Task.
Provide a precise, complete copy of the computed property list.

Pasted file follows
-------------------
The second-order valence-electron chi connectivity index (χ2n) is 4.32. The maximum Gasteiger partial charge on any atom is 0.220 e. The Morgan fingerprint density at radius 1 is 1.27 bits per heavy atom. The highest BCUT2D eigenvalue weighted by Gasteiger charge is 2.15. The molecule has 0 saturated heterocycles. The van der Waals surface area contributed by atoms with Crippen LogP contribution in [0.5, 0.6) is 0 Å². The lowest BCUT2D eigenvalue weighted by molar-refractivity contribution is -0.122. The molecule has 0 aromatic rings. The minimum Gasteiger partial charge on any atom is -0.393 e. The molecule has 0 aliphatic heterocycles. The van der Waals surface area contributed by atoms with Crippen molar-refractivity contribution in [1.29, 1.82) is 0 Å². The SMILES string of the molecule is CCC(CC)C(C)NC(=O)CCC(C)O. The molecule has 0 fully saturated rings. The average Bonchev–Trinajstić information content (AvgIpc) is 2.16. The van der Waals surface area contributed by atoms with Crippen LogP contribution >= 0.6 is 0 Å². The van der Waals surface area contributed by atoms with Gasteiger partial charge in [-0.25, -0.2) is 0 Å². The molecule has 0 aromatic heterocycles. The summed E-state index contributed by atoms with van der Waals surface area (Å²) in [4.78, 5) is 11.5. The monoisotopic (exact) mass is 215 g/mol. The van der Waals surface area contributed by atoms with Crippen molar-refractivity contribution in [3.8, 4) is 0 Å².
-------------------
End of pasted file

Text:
The second-order valence-electron chi connectivity index (χ2n) is 4.32. The maximum Gasteiger partial charge on any atom is 0.220 e. The Morgan fingerprint density at radius 1 is 1.27 bits per heavy atom. The highest BCUT2D eigenvalue weighted by Gasteiger charge is 2.15. The molecule has 0 saturated heterocycles. The van der Waals surface area contributed by atoms with Crippen LogP contribution in [0.5, 0.6) is 0 Å². The lowest BCUT2D eigenvalue weighted by molar-refractivity contribution is -0.122. The molecule has 0 aromatic rings. The minimum Gasteiger partial charge on any atom is -0.393 e. The molecule has 0 aliphatic heterocycles. The van der Waals surface area contributed by atoms with Crippen molar-refractivity contribution in [1.29, 1.82) is 0 Å². The SMILES string of the molecule is CCC(CC)C(C)NC(=O)CCC(C)O. The molecule has 0 fully saturated rings. The average Bonchev–Trinajstić information content (AvgIpc) is 2.16. The van der Waals surface area contributed by atoms with Crippen LogP contribution >= 0.6 is 0 Å². The van der Waals surface area contributed by atoms with Gasteiger partial charge in [-0.25, -0.2) is 0 Å². The molecule has 0 aromatic heterocycles. The summed E-state index contributed by atoms with van der Waals surface area (Å²) in [4.78, 5) is 11.5. The monoisotopic (exact) mass is 215 g/mol. The van der Waals surface area contributed by atoms with Crippen molar-refractivity contribution in [3.8, 4) is 0 Å².